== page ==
Job Descriptions, Definitions Roles, Responsibility: Roofers

A leaky roof can damage ceilings, walls, and furnishings. To protect buildings and their contents from water damage, roofers repair and install roofs made of tar or asphalt and gravel; rubber or thermoplastic; metal; or shingles made of asphalt, slate, fiberglass, wood, tile, or other material. Repair and reroofing—replacing old roofs on existing buildings—makes up the majority of work for these workers.

There are two types of roofs—low- and steep-sloped. Roofs considered low-slope rise 4 inches per horizontal foot or less and steep-slope roofs increase more than 4 inches per horizontal foot. Most commercial, industrial, and apartment buildings have low-sloping roofs. Most houses have steep-sloped roofs. Some roofers work on both types; others specialize.

Most low-slope roofs are covered with several layers of materials. Roofers first put a layer of insulation on the roof deck. Over the insulation, they then spread a coat of molten bitumen, a tarlike substance. Next, they install partially overlapping layers of roofing felt—a fabric saturated in bitumen—over the surface. Roofers use a mop to spread hot bitumen over the surface and under the next layer. This seals the seams and makes the surface watertight. Roofers repeat these steps to build up the desired number of layers, called “plies.” The top layer either is glazed to make a smooth finish or has gravel embedded in the hot bitumen to create a rough surface.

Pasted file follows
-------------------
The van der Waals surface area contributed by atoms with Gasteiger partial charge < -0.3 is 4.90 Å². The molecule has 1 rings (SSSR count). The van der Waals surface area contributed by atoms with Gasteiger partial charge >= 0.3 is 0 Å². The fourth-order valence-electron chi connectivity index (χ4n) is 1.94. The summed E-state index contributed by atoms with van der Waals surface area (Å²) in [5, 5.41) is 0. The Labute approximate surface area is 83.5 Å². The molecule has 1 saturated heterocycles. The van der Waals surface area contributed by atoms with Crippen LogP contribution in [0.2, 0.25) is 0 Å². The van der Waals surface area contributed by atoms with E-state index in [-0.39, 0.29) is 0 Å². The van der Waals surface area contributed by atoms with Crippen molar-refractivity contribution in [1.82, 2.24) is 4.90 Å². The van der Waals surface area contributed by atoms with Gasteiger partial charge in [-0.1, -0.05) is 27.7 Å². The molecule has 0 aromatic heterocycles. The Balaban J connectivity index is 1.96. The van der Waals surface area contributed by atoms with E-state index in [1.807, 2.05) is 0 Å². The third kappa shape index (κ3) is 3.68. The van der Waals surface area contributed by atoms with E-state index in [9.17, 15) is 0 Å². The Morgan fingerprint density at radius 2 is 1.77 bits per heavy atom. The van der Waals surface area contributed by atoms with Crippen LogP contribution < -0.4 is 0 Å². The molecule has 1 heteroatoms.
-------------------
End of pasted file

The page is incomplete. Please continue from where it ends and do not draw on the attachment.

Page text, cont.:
An increasing number of low-slope roofs are covered with a single-ply membrane of waterproof rubber or thermoplastic compounds. Roofers roll these sheets over the roof’s insulation and seal the seams. Adhesive, mechanical fasteners, or stone ballast hold the sheets in place. The building must be of sufficient strength to hold the ballast. A small, but growing number of flat-roofed buildings are now having “green” roofs installed. A “green” roof begins with a single or multi-ply waterproof system. After it is proven to be leak free, a root barrier is placed onto it, and then layers of soil, in which trees and grass are planted. Roofers are generally responsible for making sure the roof is watertight and can withstand the weight and water needs of the plantings.

Most residential steep-slope roofs are covered with shingles. To apply shingles, roofers first lay, cut, and tack 3-foot strips of roofing felt lengthwise over the entire roof. Then, starting from the bottom edge, they staple or nail overlapping rows of shingles to the roof. Workers measure and cut the felt and shingles to fit intersecting roof surfaces and to fit around vent pipes and chimneys. Wherever two roof surfaces intersect, or shingles reach a vent pipe or chimney, roofers cement or nail flashing-strips of metal or shingle over the joints to make them watertight. Finally, roofers cover exposed nailheads with roofing cement or caulking to prevent water leakage. Roofers who use tile, metal shingles, or shakes follow a similar process.

Because of their expertise in waterproofing roofs, some roofers also waterproof and dampproof masonry and concrete walls and floors, including foundations. To prepare surfaces for waterproofing, they hammer and chisel away rough spots, or remove them with a rubbing brick, before applying a coat of liquid waterproofing compound. They also may paint or spray surfaces with a waterproofing material, or attach waterproofing membrane to surfaces. When dampproofing, they usually spray a bitumen-based coating on interior or exterior surfaces. Roofers also install equipment that requires cutting through roofs, such as ventilation ducts and attic fans.